‘All these will be a part of the drive in the country, and the University of Dubai is making sure that we are at par with the drive of the country.’

The University of Dubai is already storing academic credentials on a blockchain platform, and Dr Bastaki believes that this type of blockchain implementation is the first step in Dubai’s ‘10X’ vision, to be ahead of the world by 10 years in technological adoption.

‘The University of Dubai believing in future technologies – our degrees are already implemented on the blockchain. Every student who gets a degree, instead of waiting for a year or two to be attested and go through all these processes, it is already attested and they can go anywhere to employers to find a job.’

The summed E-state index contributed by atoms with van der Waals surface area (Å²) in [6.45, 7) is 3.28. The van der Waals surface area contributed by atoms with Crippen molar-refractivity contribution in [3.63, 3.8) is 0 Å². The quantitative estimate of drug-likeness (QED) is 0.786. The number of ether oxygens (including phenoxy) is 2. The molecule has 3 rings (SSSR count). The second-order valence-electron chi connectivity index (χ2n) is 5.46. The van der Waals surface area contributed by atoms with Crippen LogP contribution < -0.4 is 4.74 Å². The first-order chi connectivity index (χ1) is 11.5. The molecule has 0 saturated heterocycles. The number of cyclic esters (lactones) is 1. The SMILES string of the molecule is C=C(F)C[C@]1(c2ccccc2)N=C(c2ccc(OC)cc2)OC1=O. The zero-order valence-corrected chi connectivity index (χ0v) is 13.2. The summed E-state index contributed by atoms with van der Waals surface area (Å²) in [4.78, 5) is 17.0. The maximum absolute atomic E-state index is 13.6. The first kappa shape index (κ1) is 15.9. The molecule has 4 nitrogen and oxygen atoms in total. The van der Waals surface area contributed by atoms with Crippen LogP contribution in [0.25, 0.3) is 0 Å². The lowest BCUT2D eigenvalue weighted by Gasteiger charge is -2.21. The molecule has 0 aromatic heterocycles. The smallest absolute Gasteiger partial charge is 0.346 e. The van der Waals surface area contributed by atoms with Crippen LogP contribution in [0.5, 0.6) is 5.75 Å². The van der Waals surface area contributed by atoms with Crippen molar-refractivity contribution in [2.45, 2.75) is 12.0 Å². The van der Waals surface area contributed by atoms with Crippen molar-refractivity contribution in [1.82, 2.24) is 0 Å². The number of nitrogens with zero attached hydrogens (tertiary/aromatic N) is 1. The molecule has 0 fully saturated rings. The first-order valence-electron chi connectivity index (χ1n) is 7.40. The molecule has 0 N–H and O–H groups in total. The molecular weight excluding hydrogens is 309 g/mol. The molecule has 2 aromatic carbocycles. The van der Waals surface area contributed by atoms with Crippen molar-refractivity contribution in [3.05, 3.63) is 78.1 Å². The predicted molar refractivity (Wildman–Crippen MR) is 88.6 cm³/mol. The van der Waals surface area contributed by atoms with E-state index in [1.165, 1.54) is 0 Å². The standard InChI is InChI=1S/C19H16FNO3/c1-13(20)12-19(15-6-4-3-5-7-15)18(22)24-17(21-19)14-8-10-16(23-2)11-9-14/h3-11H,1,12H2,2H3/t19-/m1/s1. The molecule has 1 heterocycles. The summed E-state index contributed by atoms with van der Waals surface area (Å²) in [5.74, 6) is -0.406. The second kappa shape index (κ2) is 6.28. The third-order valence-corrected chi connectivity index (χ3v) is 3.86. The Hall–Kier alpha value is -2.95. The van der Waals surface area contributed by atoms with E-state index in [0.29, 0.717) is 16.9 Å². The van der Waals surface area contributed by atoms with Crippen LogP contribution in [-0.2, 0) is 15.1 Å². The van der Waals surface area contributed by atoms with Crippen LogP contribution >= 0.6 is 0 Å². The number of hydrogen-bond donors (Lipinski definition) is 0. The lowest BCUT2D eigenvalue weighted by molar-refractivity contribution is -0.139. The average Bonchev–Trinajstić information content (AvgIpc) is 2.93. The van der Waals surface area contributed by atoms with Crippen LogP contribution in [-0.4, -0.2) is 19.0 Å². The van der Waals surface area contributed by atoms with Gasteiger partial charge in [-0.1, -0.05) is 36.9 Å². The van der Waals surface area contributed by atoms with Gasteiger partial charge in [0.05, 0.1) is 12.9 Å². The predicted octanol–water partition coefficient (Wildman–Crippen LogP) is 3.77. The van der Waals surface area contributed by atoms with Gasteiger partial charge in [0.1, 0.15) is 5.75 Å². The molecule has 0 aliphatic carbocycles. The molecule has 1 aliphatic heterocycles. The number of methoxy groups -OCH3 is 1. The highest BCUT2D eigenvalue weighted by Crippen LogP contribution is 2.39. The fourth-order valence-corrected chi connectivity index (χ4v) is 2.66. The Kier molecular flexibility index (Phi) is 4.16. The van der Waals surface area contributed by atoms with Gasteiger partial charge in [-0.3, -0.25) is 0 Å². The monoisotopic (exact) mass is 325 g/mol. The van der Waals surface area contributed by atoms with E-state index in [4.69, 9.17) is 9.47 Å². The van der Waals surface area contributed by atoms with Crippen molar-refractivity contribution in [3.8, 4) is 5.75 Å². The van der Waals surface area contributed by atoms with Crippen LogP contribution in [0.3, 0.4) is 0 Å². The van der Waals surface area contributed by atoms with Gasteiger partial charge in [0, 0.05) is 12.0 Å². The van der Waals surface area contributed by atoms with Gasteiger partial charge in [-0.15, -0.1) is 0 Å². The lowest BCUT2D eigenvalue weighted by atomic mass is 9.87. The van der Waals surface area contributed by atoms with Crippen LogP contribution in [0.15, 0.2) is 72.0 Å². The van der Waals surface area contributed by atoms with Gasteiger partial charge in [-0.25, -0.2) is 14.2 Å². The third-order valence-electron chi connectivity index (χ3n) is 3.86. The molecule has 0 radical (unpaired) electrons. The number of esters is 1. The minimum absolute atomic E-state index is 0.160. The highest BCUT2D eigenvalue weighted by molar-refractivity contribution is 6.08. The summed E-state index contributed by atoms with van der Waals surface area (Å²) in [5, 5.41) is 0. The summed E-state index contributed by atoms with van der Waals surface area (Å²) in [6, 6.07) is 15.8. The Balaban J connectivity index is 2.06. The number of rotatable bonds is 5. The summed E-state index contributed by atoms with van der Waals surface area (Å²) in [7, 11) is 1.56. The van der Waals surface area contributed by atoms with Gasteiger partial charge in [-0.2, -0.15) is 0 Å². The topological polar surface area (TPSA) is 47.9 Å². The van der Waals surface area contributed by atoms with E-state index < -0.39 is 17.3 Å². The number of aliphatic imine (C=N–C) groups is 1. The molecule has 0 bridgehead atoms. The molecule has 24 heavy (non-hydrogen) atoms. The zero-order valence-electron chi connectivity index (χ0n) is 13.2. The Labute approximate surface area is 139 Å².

‘We think that for Dubai, and the UAE in general, implementing blockchain will be a start towards the 10X vision, which we’re looking at. We want to be ahead of the world by ten years and have blockchain implemented completely in the country. So, everything and every transaction will be on the blockchain,’ he adds.


Developing the skills of the future

Dr Bastaki says the University of Dubai is keenly aware of the future demands for skills in emerging technologies, and notes that many technologies like blockchain are still in their infancy.